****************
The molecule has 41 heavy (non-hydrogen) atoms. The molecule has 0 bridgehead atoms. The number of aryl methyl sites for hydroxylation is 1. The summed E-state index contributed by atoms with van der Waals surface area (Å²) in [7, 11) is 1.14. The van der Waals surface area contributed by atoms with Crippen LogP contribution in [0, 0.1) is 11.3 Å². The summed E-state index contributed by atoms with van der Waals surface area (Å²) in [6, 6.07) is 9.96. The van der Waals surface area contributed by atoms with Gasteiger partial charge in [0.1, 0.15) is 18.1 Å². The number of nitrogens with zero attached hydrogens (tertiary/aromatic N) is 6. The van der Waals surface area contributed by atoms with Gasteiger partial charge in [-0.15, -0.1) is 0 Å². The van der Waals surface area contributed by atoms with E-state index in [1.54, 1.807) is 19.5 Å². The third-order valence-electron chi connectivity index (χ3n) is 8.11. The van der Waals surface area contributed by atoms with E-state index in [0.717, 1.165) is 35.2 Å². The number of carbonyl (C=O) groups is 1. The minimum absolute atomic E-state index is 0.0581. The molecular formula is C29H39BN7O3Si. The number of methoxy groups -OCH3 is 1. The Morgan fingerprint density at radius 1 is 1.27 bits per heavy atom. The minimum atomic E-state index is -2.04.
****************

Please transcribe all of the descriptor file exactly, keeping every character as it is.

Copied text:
The molecule has 41 heavy (non-hydrogen) atoms. The molecule has 0 bridgehead atoms. The number of aryl methyl sites for hydroxylation is 1. The summed E-state index contributed by atoms with van der Waals surface area (Å²) in [7, 11) is 1.14. The van der Waals surface area contributed by atoms with Crippen LogP contribution in [0, 0.1) is 11.3 Å². The summed E-state index contributed by atoms with van der Waals surface area (Å²) in [6, 6.07) is 9.96. The van der Waals surface area contributed by atoms with Gasteiger partial charge in [0.1, 0.15) is 18.1 Å². The number of nitrogens with zero attached hydrogens (tertiary/aromatic N) is 6. The van der Waals surface area contributed by atoms with Gasteiger partial charge in [-0.15, -0.1) is 0 Å². The van der Waals surface area contributed by atoms with E-state index in [1.54, 1.807) is 19.5 Å². The third-order valence-electron chi connectivity index (χ3n) is 8.11. The van der Waals surface area contributed by atoms with E-state index in [0.717, 1.165) is 35.2 Å². The number of carbonyl (C=O) groups is 1. The minimum absolute atomic E-state index is 0.0581. The molecular formula is C29H39BN7O3Si. The number of methoxy groups -OCH3 is 1. The Morgan fingerprint density at radius 1 is 1.27 bits per heavy atom. The minimum atomic E-state index is -2.04.